Methotrexate (MTX) is frequently used as the first-line therapy for numerous rheumatic diseases (RDs) due to its inexpensive cost and established efficacy in decreasing disease activity. However, the risk of hepatic fibrosis linked with long-term MTX use has been raised. Using non-invasive transient elastography, researchers for a study explored the relationship between cumulative MTX consumption and the development of liver fibrosis (FibroScan).

All MTX-treated inflammatory arthritis patients were provided FibroScan screening. Following a fast, a qualified technician assessed liver stiffness. A patient survey and a review of medical records yielded pertinent clinical information. The individuals’ cumulative MTX dose was used to split the population into quartiles.

In the study, 520 individuals with RD were enrolled. Stages F3 or F4 hepatic fibrosis were seen in 13.3% of the control group and 12.7% of the whole sample. MTX subgroups 2–4 were not significantly connected with higher FibroScan scores (P=0.82, 0.59, and 0.18, respectively) when compared to subgroup 1 (control with total MTX exposure of ≤499 mg). In multivariable linear regression analysis, BMI, waist size, male sex, and age were statistically significant variables for liver stiffness.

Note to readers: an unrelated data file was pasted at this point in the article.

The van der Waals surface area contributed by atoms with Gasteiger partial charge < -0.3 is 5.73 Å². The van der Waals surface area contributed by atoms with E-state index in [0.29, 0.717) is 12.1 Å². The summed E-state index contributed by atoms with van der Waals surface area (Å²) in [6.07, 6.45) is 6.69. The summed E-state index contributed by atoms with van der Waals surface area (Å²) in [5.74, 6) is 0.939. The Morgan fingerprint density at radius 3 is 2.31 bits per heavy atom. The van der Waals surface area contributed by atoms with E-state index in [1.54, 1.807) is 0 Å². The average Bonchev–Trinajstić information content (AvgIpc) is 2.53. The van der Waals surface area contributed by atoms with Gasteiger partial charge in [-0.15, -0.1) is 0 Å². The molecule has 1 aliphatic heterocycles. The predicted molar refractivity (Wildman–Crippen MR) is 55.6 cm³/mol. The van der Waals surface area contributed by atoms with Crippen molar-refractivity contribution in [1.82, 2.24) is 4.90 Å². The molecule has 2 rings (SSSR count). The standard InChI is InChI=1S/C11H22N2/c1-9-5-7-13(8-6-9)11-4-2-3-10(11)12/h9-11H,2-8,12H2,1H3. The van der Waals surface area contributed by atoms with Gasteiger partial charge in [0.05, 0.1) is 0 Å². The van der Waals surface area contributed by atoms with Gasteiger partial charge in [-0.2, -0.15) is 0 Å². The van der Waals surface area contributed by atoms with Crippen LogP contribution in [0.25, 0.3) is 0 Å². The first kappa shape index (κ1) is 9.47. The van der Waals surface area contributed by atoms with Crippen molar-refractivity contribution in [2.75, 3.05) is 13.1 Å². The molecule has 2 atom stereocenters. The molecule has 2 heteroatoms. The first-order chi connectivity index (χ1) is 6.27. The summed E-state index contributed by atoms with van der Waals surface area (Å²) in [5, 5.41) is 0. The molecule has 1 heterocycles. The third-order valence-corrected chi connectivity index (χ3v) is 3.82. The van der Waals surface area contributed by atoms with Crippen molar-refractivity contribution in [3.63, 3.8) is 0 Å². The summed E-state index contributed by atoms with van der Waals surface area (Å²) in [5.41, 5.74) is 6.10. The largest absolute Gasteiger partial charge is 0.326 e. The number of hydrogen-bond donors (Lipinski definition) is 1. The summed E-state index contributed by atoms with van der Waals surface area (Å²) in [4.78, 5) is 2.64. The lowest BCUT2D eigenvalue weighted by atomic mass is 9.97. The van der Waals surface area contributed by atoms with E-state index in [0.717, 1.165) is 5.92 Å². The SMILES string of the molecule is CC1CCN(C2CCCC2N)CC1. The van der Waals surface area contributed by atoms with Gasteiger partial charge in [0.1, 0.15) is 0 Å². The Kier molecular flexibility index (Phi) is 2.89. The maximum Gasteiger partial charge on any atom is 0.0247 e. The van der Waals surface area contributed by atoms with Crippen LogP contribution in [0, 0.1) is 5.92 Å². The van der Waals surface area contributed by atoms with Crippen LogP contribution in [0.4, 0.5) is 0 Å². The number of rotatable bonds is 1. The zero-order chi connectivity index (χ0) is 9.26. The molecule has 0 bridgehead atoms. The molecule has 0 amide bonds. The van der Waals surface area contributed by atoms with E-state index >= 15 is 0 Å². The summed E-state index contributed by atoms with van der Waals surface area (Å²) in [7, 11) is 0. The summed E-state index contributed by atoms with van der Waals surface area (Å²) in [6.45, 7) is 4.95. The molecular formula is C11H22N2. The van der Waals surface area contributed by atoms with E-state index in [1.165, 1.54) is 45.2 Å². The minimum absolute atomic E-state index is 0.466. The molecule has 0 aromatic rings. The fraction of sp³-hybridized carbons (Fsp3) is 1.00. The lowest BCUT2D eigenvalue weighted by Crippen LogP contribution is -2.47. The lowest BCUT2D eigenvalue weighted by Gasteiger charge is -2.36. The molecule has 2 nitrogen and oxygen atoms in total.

Even at high MTX dosages, there was no significant association between cumulative MTX dosage and liver stiffness. The relationships between the FibroScan score and BMI were significant in the studies. These findings are comforting because current rheumatology practice appears safe and successful in screening for liver fibrosis in patients receiving long-term low-dose MTX treatment.